Deacon tried to backpedal by saying that the LCWR wasn’t challenging the Vatican (though that wasexactly what it looked like they were doing), but then dived into her personal feminist vision for the papacy: “In particular it’s time to be … including women more … in key leadership roles, women in some of the offices of the Vatican … even official counselors …There could be a … council of women.”
Deacon declared she would accept the label of “radical feminist” if the Vatican accepted herdefinition of feminism. She also took a jab at priestly celibacy, saying it would be a “good idea” for priests to marry because celibacy “doesn’t seem to be working anymore” – an idea which is highly contentious.
Other nuns interviewed by CBS were Sr. Judy Park, cited as “sticking with” the nuns of the LCWR, Sr. Peg Maloney, used for a slanted anti-celibacy piece, and Sr. Christine Schenk (head of the afore-mentioned liberal organization FutureChurch), whom CBS’ Barry Petersen used to label celibacy “a fading tradition.”
The One Exception?
CBS interviewed one nun who didn’t talk feminist agitprop: Sister Mary Alice Hannan, spotlighted for her involvement in a soup kitchen. Yet a little research yields that Hannan appears to be of the same breed as Fiedler, Farrell, and Campbell. Hannan doesn’t wear a habit, and belongs to an order that betrays her probable liberal leanings: its Facebook page is plastered with environmentalist articles, works by other liberal nuns like Sr. Joan Chittister, and an article“redefining” the three traditional vows of a religious – not to mention a promotional video for the Nuns on the Bus.
A Little Perspective
One crucial fact was absent from the networks’ perspective on nuns: that liberal nuns are in no way the only Catholic women religious in the United States, or even the majority. There are larger, thriving, and younger communities in the United States like the Nashville Dominicans, the Poor Clares in Alabama, and the Carmelites of the Sacred Heart in Los Angeles. Why did they get the media blackout treatment? Were they never sought out for comment on such momentous events as the election of a new pope?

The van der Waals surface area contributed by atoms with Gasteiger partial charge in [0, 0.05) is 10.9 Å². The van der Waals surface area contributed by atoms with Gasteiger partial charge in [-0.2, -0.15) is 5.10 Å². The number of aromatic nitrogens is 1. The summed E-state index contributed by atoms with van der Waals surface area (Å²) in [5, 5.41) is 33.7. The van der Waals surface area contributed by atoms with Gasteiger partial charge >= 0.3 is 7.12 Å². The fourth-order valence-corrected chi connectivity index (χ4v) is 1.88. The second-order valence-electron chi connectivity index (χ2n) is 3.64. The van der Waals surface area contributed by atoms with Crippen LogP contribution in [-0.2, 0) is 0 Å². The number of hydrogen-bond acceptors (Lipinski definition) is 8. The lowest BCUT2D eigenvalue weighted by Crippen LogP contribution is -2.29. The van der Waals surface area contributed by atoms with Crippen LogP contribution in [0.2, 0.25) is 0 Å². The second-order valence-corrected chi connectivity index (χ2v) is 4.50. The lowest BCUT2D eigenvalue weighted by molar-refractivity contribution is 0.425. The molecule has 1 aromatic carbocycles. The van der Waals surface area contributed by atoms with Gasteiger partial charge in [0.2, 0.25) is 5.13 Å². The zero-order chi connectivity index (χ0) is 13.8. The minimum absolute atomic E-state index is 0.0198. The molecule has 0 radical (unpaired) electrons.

Part of the problem may be the LCWR’s oft-cited claim that it represents 80% of Catholic women religious in the United States, a claim that the networks parroted when they brought up the LCWR. But as the National Catholic Register explained, this number was highly debatable:
“With some 1,500 members, the LCWR consists of about 3 percent of the 57,000 women religious in the United States. Because its members are leaders of their respective religious communities, the group says that it represents 80 percent of American sisters. The average age of its members is 74.”
The problem with this tally is that the nuns who flock to the LCWR are mostly liberal and radically feminist, making it highly unlikely that they represent 80 percent of all women religious in the United States, which include large and passionately-traditional communities who supported the Vatican’s initiative to rectify LCWR abuses.
In fact, the LCWR’s long record of promoting controversial agendas led to the creation of a younger, more vibrant, and much less beloved-of-the-press group called the Council of Major Superiors of Women Religious, which represents more than 100 different religious communities in the United States. The groups are often considered rivals.
So how did faithful Catholic nuns react to the Vatican move and the antics of the LCWR? Mother Mary Assumpta Long, O.P., explained that the Vatican document “identifies that the doctrinal issues of the LCWR reflect a deeper crisis of identity among her members, both in terms of the very essentials of consecrated life and the inseparable communion of consecrated life with the Church.” A far cry from Bob Simon’s fretting about a “new Inquisition,” Mother Mary Assumpta’s article concluded by explaining the “acute” need for just such a movement on the part of the church when “integrity of consecrated life begins to diminish, evidenced in this case by clear examples of dissent from the hierarchy and lack of authentic ecclesial communion.”
The media loves to look at the Catholic Church through its own twisted lens, and the numbers betray their slant. Since the networks’ treatment of Catholic issues in the past usually involvessupporting the liberal agenda and bashing the Church for being Catholic, the media’s exclusive focus on dissident nuns may well be just another bad habit.